Caregivers Need Care, Too!
Something we hear often from veteran foster parents and caregivers is that they wish that it had occurred to them sooner how very important it is to make a pointed effort to care for themselves and their partner relationships. Caregiver fatigue is an all-too-common phenomenon, and kinship caregiving can add a few extra layers of stress at times. Remember to care for you, and give yourself the boosts you need to bring your best self to your role as caregiver. This doesn’t always feel intuitive when caring for others, but it’s absolutely essential. We see that caregivers who provide themselves with nourishment, re-centering activities, and social outlets, are more able to be present and thoughtful when navigating day-to-day challenges that childcare entails. Self-care can look different for everyone, but often comes in the form of social support, date nights, an exercise routine, recreation, classes, time spent outdoors, restful activities, counseling, and/or nutrition. Even just keeping up with your own routine or appointments and striving for a decent night’s sleep are good places to start. For more self-care ideas, and information on why your wellbeing matters, please see our tip sheets entitled “Self Care for Families” and “The Balance Beam of Life: Caring for Yourself, While Caring for Your Kids.”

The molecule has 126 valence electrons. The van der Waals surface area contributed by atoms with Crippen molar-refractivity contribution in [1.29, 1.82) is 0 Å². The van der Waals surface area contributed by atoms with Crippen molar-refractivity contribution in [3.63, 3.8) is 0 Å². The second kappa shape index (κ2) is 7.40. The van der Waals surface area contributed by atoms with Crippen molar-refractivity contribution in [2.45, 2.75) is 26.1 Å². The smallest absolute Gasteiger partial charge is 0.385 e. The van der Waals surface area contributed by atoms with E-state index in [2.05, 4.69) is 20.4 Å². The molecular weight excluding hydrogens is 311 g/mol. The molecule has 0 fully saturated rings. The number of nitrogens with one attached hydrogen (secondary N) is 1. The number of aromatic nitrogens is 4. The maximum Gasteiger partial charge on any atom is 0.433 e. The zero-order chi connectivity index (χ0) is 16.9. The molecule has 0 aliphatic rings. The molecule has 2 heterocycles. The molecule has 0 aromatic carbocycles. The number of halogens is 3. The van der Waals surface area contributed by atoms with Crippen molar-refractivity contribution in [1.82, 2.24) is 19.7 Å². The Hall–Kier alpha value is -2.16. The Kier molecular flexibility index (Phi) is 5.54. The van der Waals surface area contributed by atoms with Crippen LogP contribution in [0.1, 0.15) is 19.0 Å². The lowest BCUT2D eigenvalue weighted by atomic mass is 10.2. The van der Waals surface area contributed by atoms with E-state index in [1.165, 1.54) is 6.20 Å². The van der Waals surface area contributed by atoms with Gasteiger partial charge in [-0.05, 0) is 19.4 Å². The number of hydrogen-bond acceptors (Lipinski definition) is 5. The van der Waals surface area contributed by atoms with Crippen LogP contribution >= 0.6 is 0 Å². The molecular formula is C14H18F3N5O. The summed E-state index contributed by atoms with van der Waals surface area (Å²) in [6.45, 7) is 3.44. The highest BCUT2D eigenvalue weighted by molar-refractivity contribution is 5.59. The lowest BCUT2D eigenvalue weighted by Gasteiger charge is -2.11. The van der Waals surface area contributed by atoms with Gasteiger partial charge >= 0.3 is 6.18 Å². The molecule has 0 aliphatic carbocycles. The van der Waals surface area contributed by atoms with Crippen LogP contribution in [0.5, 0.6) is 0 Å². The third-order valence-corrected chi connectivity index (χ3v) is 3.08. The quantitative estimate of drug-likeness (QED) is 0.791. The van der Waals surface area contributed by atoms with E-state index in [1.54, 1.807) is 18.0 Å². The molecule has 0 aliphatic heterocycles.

In order to be able to take time out to care for yourself, be sure to ask your social worker about respite care and feel free to browse our list of caregiver support groups. You can also ask your agency if any additional groups exist locally, or start one of your own!

Caring for a relative child and navigating the child welfare system, as well as changing roles and dynamics within your family, may not have been a journey you anticipated in life. But you are an integral part of helping your young relative to heal and flourish in a setting and relationships that are most natural to him or her. It is a journey that requires a lot of patience, understanding, and perseverance, but being prepared with information, asking a lot of questions, and having strong supports around you, are the keys to success.


Resources

Kids Matter, Inc. http://www.kidsmatterinc.org/
Address: 1850 N Doctor M.L.K. Dr, Milwaukee, WI 53212
Phone: (414) 344-1220

Shared Parenting - Putting the Needs of Children First

The Journey of Forgiveness - Learning to Live a Life of Forgiveness

Coalition Tip Sheets (full list)

When Fostering Family Members Changes Your Life - For Better or Worse, Foster and Adoptive Family Services of New Jersey

From our Lending Library:

  • Kinship Care: Relative Caregivers Speak Out by Dr. Joseph Crumbley (DVD) 
  • Relatives Raising Children: An Overview of Kinship Care by Joseph Crumbley & Robert L. Little (Book)
  • Kinship Parenting Toolbox, The by Kim PhaganHansel (Book)

     

Copyright © 2017 Coalition for Children | Youth | Families, formerly Adoption Resources of WI